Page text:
The way you think about yourself, your situation, and your future is extremely important in chronic pain, for a number of reasons.
Thoughts are one of the most powerful influences on your mood and emotions, if not the most powerful influence. This doesn't mean that situations themselves are not good or bad or easy or hard. But how you think about difficult situations determines how you respond emotionally. Some thought inflame and exacerbate your distress, anger, depression, fear, anxiety and worry, and others help you to reduce your distress, so that things seem more manageable.
The more you can reduce your own distress with your thinking, the more you reduce your adrenaline levels, which is good for nervous system desensitisation.
The more you can generate helpful thinking patterns that improve your mood, the more helpful neurotransmitters you are likely to produce, such as opiates. These are your body's natural feel good chemicals. When your body produces feel-good chemical, they help to reduce the level of signal in your pain pathways.
Unhelpful thought can interfere with your ability to pace your activities and work towards goals. Many people in chronic pain get into the habit of constantly heckling themselves, which makes it very difficult to persist with potentially useful strategies. Demoralising thoughts like "there's no point doing this, I'll never get better" make you unlikely to put pacing into practice, which stops you ever finding out if it works.
Automatic thoughts are an internal monologue that runs alongside our daily life, usually outside of our awareness. It is like a little tape playing at the back of our mind, giving us a commentary on ourselves and the world. It passes judgement on ourselves and others, tells us what to expect, what to be afraid of, what to believe, what to trust and what not to trust, and helps us make meaningful sense of ourselves, our environment, and our future. We are so used to this running commentary that we rarely even notice it. What we notice is the feelings that the commentary creates. For instance, we may be unaware of our automatic anticipation of failure or success in a given situation, but we are aware of whether we feel anxious or calm.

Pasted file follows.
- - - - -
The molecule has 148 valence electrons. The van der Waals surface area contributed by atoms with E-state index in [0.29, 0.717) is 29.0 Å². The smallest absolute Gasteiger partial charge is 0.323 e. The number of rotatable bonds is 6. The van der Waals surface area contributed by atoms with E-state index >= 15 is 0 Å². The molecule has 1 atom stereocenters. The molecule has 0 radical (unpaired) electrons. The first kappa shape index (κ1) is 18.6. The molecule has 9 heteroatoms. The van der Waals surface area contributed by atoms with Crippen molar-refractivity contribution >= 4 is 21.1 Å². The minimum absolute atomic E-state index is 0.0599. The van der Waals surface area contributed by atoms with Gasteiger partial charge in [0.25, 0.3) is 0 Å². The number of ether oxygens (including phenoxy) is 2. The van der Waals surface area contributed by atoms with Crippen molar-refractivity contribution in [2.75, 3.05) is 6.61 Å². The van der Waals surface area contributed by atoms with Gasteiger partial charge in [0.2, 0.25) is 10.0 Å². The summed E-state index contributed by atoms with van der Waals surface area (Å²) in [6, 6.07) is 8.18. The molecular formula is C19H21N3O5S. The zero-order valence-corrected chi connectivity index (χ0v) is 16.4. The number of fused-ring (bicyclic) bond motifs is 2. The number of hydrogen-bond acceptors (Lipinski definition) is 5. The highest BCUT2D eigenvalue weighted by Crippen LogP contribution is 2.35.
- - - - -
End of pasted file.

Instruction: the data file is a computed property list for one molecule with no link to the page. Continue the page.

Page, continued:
Automatic thoughts can be helpful or unhelpful. They can be realistic or unrealistic. The first step in generating helpful thinking patterns is to tune in to your automatic self talk. Try consciously noting down what you think and see what you are saying to yourself. Then relate these thoughts with how they affect the way you feel. What effect does that have on your pain?